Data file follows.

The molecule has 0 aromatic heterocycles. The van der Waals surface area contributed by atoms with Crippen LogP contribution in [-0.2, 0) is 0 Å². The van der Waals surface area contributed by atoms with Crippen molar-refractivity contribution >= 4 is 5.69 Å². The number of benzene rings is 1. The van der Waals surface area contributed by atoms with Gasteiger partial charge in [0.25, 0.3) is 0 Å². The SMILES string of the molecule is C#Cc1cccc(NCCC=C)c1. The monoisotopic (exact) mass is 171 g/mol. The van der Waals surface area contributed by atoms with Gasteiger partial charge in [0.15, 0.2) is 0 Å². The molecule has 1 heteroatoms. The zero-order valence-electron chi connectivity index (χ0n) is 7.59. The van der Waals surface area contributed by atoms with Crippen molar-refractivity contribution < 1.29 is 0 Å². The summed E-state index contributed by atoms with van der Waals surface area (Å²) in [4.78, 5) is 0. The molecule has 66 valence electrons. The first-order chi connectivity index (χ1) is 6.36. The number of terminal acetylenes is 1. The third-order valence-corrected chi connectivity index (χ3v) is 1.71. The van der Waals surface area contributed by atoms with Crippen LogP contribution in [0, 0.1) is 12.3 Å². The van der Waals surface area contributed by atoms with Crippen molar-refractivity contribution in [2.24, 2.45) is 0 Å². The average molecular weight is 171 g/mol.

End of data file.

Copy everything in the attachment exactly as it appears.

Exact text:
The molecule has 0 aromatic heterocycles. The van der Waals surface area contributed by atoms with Crippen LogP contribution in [-0.2, 0) is 0 Å². The van der Waals surface area contributed by atoms with Crippen molar-refractivity contribution >= 4 is 5.69 Å². The number of benzene rings is 1. The van der Waals surface area contributed by atoms with Gasteiger partial charge in [0.25, 0.3) is 0 Å². The SMILES string of the molecule is C#Cc1cccc(NCCC=C)c1. The monoisotopic (exact) mass is 171 g/mol. The van der Waals surface area contributed by atoms with Gasteiger partial charge in [0.15, 0.2) is 0 Å². The molecule has 1 heteroatoms. The zero-order valence-electron chi connectivity index (χ0n) is 7.59. The van der Waals surface area contributed by atoms with Crippen molar-refractivity contribution < 1.29 is 0 Å². The summed E-state index contributed by atoms with van der Waals surface area (Å²) in [4.78, 5) is 0. The molecule has 66 valence electrons. The first-order chi connectivity index (χ1) is 6.36. The number of terminal acetylenes is 1. The third-order valence-corrected chi connectivity index (χ3v) is 1.71. The van der Waals surface area contributed by atoms with Crippen LogP contribution in [0, 0.1) is 12.3 Å². The van der Waals surface area contributed by atoms with Crippen molar-refractivity contribution in [2.24, 2.45) is 0 Å². The average molecular weight is 171 g/mol.